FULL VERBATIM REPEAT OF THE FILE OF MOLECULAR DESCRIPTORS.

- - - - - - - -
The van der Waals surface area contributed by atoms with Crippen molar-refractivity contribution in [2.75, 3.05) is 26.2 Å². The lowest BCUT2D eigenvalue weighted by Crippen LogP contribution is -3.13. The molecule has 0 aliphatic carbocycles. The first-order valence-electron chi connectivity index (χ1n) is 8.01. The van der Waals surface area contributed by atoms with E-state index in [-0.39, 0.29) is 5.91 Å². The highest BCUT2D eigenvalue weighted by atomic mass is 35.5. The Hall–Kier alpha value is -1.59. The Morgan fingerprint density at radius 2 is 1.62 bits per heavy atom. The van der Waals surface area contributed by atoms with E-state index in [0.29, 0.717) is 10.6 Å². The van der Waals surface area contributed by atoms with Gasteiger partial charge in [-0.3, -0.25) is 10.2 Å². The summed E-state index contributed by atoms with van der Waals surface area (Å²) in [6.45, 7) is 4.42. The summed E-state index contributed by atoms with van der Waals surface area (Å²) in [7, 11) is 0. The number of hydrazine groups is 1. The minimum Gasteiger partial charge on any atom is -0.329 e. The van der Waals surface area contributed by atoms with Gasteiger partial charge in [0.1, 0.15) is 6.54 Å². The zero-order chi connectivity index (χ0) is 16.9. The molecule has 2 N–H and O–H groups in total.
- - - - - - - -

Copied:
The van der Waals surface area contributed by atoms with Crippen molar-refractivity contribution in [2.75, 3.05) is 26.2 Å². The lowest BCUT2D eigenvalue weighted by Crippen LogP contribution is -3.13. The molecule has 0 aliphatic carbocycles. The first-order valence-electron chi connectivity index (χ1n) is 8.01. The van der Waals surface area contributed by atoms with E-state index in [-0.39, 0.29) is 5.91 Å². The highest BCUT2D eigenvalue weighted by atomic mass is 35.5. The Hall–Kier alpha value is -1.59. The Morgan fingerprint density at radius 2 is 1.62 bits per heavy atom. The van der Waals surface area contributed by atoms with E-state index in [0.29, 0.717) is 10.6 Å². The van der Waals surface area contributed by atoms with Gasteiger partial charge in [-0.3, -0.25) is 10.2 Å². The summed E-state index contributed by atoms with van der Waals surface area (Å²) in [6.45, 7) is 4.42. The summed E-state index contributed by atoms with van der Waals surface area (Å²) in [7, 11) is 0. The number of hydrazine groups is 1. The minimum Gasteiger partial charge on any atom is -0.329 e. The van der Waals surface area contributed by atoms with Gasteiger partial charge in [0.1, 0.15) is 6.54 Å². The zero-order chi connectivity index (χ0) is 16.9. The molecule has 2 N–H and O–H groups in total.